It’s the end of another year and it’s time to think about what your goals will be for the next year.
Like so many of the writers here at this blog, I don’t make resolutions. They are just too difficult to keep and when you inevitably break them, you feel like a failure. No thanks.
Instead I reflect on what I did in the last year, how I can do better, and what it is I hope to accomplish in the coming New Year.
Which brings me to a little New Year’s Day ceremony I used to do with my kids -I don’t do it anymore but maybe I should dig it out and dust it off.
On New Year’s Day, after our annual family breakfast of pancakes, bacon and sliced fruit, I would hand out 6 green leafs cut from construction paper to each member of the family.
On 3 of the leafs we were to write things that we didn’t like about the last year. Things that embarrassed us or that made us feel bad or worthless. Failures, lies, poor performances. We didn’t have to show anyone what we wrote; we just had to be true to ourselves.
The younger kids would always need help with this, because let’s face it, there is little self-doubt or embarrassment in the very young child, it’s only when we get older that we start to attach morality and shame to our failings.
On the other 3 leafs we wrote goals that we wanted to accomplish for the coming year. A project we wanted to complete, an aspect of ourselves that we wanted to improve upon, something that we wanted to contribute to others.
I’d gather the leafs with the things we didn’t want to remember and we’d gather outside while I burned them in a special cast iron kettle that was only used for this purpose. We’d all watch as tiny wisps of paper ash rose into the sky forever absolving us of our shame, our guilt, our doubts.
And then we’d take the goal leafs and travel to the bank of a local river where we’d throw the bits of paper into the rushing water, thereby releasing our intentions to the world.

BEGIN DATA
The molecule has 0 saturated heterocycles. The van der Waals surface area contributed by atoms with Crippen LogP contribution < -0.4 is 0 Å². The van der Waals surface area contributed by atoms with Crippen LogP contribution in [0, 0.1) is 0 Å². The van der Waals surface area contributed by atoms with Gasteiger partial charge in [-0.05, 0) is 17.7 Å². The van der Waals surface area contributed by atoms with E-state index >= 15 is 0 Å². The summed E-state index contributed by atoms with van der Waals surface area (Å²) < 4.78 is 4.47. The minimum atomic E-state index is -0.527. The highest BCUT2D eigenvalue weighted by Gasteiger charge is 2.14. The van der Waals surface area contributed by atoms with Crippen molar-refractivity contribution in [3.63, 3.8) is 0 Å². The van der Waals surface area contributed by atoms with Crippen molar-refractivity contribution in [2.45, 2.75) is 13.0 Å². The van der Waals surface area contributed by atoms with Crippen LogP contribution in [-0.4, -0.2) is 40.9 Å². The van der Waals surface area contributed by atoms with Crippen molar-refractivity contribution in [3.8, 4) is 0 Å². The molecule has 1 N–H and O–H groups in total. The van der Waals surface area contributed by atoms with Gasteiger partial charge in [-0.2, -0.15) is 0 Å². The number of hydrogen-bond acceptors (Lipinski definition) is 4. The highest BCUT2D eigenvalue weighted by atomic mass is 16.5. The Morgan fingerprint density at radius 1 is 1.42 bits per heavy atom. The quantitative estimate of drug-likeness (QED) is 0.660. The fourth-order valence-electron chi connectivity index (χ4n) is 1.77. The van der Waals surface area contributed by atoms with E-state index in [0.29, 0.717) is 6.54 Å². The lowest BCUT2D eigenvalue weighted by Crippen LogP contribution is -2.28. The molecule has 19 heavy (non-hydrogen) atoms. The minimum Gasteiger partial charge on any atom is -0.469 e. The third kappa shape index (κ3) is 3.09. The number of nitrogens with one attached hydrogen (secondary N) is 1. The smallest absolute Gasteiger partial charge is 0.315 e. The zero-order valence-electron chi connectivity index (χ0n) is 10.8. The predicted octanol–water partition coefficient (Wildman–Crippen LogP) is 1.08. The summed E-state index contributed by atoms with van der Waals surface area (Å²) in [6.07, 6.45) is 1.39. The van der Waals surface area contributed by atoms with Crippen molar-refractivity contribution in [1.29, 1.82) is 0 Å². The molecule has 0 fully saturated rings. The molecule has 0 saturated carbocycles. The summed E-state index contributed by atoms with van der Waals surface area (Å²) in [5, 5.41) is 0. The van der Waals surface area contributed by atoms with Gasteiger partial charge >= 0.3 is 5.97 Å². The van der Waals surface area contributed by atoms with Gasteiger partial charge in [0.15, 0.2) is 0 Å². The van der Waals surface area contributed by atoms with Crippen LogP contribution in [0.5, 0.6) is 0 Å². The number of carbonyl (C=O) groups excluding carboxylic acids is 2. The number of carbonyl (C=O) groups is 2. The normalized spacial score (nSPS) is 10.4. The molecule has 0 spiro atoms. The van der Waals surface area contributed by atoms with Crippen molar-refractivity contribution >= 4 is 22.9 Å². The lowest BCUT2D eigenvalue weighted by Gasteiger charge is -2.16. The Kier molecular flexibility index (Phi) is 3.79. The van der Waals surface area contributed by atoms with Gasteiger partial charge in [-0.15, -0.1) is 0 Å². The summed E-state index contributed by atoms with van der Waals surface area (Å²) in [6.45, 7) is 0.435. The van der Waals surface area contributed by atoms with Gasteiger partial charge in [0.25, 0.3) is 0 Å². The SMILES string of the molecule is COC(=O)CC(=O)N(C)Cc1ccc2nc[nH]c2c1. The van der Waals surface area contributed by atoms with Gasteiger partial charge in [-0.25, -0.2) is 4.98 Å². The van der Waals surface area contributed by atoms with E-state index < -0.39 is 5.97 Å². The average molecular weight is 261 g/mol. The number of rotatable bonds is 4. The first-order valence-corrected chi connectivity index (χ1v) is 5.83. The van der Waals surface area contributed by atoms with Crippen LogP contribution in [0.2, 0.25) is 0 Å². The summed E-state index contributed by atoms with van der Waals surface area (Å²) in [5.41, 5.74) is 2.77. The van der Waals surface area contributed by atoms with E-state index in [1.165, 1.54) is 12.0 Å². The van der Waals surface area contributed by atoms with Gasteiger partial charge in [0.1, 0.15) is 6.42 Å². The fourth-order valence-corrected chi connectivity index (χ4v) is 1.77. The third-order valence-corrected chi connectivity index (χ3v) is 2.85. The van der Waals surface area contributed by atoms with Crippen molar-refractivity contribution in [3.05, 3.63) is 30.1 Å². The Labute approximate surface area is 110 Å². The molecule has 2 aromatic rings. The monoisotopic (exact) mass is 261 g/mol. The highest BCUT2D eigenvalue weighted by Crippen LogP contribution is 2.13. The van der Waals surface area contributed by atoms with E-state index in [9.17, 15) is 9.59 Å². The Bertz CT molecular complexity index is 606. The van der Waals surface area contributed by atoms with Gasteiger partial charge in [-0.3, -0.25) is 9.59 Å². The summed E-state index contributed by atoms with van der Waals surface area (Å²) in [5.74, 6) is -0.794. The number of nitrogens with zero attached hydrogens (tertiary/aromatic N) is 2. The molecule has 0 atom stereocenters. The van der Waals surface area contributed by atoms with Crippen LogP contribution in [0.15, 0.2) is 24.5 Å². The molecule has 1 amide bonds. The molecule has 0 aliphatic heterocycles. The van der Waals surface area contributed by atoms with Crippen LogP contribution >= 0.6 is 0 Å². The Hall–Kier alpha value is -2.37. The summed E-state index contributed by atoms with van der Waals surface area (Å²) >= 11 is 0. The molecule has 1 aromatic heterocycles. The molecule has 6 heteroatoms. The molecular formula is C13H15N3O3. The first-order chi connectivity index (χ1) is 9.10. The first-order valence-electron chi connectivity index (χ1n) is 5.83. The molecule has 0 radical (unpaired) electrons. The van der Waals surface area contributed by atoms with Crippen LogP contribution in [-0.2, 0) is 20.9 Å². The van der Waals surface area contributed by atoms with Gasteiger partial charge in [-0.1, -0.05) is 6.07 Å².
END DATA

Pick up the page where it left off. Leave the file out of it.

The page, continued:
It’s a powerful thing when you allow yourself forgiveness for your mistakes. And it’s just as powerful to put your intentions into words and then send those words outward – a prayer of hope.
You don’t need paper leafs in order to do this ceremony, but it certainly doesn’t hurt – leaf buds signal growth, fallen leafs signal change. If you choose to do this, though, your “bad things of the last year” list needs to be destroyed – fire is a wonderful cleanser. You can’t, for example, write them down in a notebook. A list of bad things reviewed is a list of bad things that are never forgotten or forgiven.
It *is*, however, important to keep your list of intentions for the New Year up front and center. Place it loud and bold on a wall in your office, by your bedside table so be seen at end of and beginning of day, or even attached to your bathroom mirror. A list of goals daily seen is a list that is daily re-enforced.
Whatever you choose to do, make it count.
Consider spending some time this New Year’s Day to reflect on how you can release old doubts and how you can accomplish unique contributions to help make the world a better place.
And then get to it.
Wendy Thomas is an award winning journalist, columnist, and blogger who believes that taking challenges in life will always lead to goodness. She is the mother of 6 funny and creative kids and it is her goal to teach them through stories and lessons.
Wendy’s current project involves writing about her family’s experiences with chickens (yes, chickens). (www.simplethrift.wordpress.com) She writes about her chickens for GRIT, Backyard Poultry, Chicken Community, and Mother Earth News.